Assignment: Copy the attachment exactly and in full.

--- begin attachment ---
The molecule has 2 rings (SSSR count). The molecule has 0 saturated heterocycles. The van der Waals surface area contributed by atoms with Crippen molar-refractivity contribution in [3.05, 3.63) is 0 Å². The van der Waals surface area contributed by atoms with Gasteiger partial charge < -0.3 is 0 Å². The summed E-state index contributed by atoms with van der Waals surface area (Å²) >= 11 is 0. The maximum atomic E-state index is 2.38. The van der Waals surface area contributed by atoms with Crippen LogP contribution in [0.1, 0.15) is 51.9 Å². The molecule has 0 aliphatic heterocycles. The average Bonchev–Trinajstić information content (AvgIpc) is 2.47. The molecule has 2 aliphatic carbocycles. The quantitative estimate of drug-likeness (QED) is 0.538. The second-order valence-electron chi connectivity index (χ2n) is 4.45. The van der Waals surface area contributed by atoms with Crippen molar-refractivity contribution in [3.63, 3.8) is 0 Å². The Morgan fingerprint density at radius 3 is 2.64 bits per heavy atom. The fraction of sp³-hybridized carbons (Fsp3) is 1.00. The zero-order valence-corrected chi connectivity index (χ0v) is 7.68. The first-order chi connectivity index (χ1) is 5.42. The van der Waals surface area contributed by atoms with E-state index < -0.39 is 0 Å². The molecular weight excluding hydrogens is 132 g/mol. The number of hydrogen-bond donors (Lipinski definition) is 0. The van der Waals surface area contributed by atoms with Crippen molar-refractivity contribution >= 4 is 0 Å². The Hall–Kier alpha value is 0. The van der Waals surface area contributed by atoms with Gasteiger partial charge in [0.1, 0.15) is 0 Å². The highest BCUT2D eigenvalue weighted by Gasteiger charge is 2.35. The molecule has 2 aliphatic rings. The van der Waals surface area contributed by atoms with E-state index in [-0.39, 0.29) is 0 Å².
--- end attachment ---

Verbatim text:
The molecule has 2 rings (SSSR count). The molecule has 0 saturated heterocycles. The van der Waals surface area contributed by atoms with Crippen molar-refractivity contribution in [3.05, 3.63) is 0 Å². The van der Waals surface area contributed by atoms with Gasteiger partial charge < -0.3 is 0 Å². The summed E-state index contributed by atoms with van der Waals surface area (Å²) >= 11 is 0. The maximum atomic E-state index is 2.38. The van der Waals surface area contributed by atoms with Crippen LogP contribution in [0.1, 0.15) is 51.9 Å². The molecule has 0 aliphatic heterocycles. The average Bonchev–Trinajstić information content (AvgIpc) is 2.47. The molecule has 2 aliphatic carbocycles. The quantitative estimate of drug-likeness (QED) is 0.538. The second-order valence-electron chi connectivity index (χ2n) is 4.45. The van der Waals surface area contributed by atoms with Crippen molar-refractivity contribution in [3.63, 3.8) is 0 Å². The Morgan fingerprint density at radius 3 is 2.64 bits per heavy atom. The fraction of sp³-hybridized carbons (Fsp3) is 1.00. The zero-order valence-corrected chi connectivity index (χ0v) is 7.68. The first-order chi connectivity index (χ1) is 5.42. The van der Waals surface area contributed by atoms with E-state index < -0.39 is 0 Å². The molecular weight excluding hydrogens is 132 g/mol. The number of hydrogen-bond donors (Lipinski definition) is 0. The van der Waals surface area contributed by atoms with Crippen molar-refractivity contribution >= 4 is 0 Å². The Hall–Kier alpha value is 0. The van der Waals surface area contributed by atoms with Gasteiger partial charge in [0.1, 0.15) is 0 Å². The highest BCUT2D eigenvalue weighted by Gasteiger charge is 2.35. The molecule has 2 aliphatic rings. The van der Waals surface area contributed by atoms with E-state index in [-0.39, 0.29) is 0 Å².